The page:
• Landscaping and site works will take about 9.5 days because parking spaces need to be provided, ramp needs to be constructed and new gate needs to be delivered and fixed. Soft landscaping and planting also need to be carried out.

(, 2014)

(, 2014)

(, 2014)


The triple constraint constitute time, scope and cost. One of the main objectives of this project is to achieve the triple constraint. The first focus of Lam Co.Ltd is to complete the alteration and refurbishment of the Bridge House within one year as mentioned in the contract.

The second focus is to achieve the target within the proposed budget and for this purpose the cost of different materials have been estimated.

The third important factor is scope identification. The scope of this project is to alter and refurbish the Bridge House within the estimated time and budget.

(, 2014)


An analysis of cash flow is important for proper planning. The cash flow sets out when expenditure would be incurred and the amount that will have to be disbursed during the life of the project. Predicting cash flow is important to ensure that sufficient funds are available in time.

Managing and forecasting the cash inflows and outflows are crucial for the success of the project. Mismanagement of cash flow can delay the project and result in cost overrun and even in bankruptcy for the contractor.

The project budget and projected cash flow are very important because they serve as the baseline for monitoring actual expenses and identifying overruns which can affect the project.

Cash flow projections may be affected by the need for the early purchase of long lead time items or items that are outside of the main contract which the client may wish to purchase.

A projection of cash flow for the project has been prepared on the basis of elemental cost analysis at appendix B as follows:

Table 6.0: Cash flow projection.

A graphical representation of the cash flow analysis has also been produced at Appendix C. The graph shows the cumulative costs to be incurred during the life of the project.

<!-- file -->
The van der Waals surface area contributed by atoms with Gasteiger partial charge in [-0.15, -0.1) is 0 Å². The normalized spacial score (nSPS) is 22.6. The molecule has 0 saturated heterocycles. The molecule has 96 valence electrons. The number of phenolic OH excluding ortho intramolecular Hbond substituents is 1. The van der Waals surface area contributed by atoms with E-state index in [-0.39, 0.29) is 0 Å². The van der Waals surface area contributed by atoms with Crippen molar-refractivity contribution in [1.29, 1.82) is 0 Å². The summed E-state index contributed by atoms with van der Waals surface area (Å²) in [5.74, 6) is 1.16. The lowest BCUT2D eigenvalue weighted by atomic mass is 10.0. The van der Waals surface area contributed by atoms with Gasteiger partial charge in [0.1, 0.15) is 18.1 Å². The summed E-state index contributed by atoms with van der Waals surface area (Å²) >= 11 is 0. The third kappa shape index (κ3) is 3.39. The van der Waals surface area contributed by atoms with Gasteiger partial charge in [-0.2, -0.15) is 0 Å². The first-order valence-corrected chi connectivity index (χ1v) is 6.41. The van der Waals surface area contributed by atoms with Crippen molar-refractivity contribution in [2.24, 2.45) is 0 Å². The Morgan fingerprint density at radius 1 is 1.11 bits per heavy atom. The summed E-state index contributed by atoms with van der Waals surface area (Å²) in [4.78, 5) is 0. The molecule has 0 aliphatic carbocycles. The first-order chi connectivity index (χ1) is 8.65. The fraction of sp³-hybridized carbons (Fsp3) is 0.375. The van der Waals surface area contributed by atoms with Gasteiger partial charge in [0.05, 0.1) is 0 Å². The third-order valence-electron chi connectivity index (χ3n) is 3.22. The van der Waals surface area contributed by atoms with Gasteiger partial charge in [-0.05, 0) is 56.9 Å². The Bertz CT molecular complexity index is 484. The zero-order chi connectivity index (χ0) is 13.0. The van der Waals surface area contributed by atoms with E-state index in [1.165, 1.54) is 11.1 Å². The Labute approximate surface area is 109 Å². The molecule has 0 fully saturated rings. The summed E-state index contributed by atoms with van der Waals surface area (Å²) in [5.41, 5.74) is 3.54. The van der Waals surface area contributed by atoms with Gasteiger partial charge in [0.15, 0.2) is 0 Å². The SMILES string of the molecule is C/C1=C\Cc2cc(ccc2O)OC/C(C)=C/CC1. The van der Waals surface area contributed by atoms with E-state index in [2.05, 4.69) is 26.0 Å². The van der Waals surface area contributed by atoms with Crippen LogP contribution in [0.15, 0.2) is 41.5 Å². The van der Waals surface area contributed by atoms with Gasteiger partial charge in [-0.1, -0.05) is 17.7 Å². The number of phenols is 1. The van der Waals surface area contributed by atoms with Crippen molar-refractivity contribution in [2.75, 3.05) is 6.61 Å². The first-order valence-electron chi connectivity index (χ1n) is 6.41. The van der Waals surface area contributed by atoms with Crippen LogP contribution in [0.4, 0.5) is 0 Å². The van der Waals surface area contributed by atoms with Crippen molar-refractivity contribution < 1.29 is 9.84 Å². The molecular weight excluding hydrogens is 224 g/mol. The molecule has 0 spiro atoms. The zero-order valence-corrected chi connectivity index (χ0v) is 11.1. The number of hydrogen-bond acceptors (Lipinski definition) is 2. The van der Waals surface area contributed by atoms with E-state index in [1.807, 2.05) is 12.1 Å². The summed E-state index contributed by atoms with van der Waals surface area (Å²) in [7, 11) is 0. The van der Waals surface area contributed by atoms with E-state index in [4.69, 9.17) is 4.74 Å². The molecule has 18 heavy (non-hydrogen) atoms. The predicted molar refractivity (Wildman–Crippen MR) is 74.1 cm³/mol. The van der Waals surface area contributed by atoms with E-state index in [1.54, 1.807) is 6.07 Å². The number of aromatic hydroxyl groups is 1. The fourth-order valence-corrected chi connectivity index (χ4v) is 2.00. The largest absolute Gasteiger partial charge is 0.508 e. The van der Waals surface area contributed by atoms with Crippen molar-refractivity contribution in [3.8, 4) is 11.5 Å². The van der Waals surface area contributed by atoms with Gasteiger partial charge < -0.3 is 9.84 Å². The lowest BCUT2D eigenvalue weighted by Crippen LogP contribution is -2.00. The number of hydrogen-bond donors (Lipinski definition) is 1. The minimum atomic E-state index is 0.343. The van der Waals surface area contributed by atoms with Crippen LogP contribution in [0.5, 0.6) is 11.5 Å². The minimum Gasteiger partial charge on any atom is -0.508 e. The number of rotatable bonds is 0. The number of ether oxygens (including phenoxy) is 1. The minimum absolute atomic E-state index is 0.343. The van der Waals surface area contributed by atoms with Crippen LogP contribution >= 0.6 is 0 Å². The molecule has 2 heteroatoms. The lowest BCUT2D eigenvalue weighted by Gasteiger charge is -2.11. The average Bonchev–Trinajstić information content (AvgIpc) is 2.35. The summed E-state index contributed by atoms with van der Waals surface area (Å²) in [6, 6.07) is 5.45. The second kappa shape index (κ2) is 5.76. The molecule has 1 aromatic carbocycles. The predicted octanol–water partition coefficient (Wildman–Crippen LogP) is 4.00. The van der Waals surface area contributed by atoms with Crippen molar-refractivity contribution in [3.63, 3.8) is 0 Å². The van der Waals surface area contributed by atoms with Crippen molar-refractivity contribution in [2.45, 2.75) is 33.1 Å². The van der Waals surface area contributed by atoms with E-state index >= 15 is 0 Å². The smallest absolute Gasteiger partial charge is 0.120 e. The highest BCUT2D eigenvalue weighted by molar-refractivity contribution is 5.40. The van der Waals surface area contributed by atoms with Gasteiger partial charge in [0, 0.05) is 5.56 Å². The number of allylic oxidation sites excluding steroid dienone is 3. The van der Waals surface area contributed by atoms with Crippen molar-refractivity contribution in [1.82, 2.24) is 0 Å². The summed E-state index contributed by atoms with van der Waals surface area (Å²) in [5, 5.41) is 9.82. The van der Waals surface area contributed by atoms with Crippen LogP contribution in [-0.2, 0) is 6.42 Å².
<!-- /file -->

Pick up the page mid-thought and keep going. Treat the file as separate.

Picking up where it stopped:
Both the elemental cost analysis and the cash flow projection would provide the client with an overview of the total project cost and could be used for negotiating banking facilities, anticipating cash shortage, proper monitoring of overall project cost and for avoiding overtrading.

(Brighthub Project Management, 2014)

(, 2014)


This report has highlighted the purpose and importance of a programme of works for both the project manager and the owner. It can be used to achieve value for money and to manage the triple constraints (i.e. time, scope and cost). The cash flow analysis ensures that funds are made available for the project in time and identify overruns which can affect the project.

Both the programme of works and cash flow analysis can be used as a tool by the client for monitoring progress of work and project cost to avoid cost overrun and delay in project implementation.

The project manager, on the other hand, can use the work programme to ensure that the project progresses as scheduled. The cash flow analysis will help to better plan procurement of materials and ensure profitability.


It is considered that the alteration and refurbishment of Bridge House project is against the philosophy of low cost housing scheme on account of the fact that the project cost is above £1000000 and the rental to be charged to the prospective tenants will be too high.

In the light of the above it is recommended that the proposed scheme be reviewed and provide housing facilities for the middle class or the proposed project plan be amended to suit the objectives of the scheme.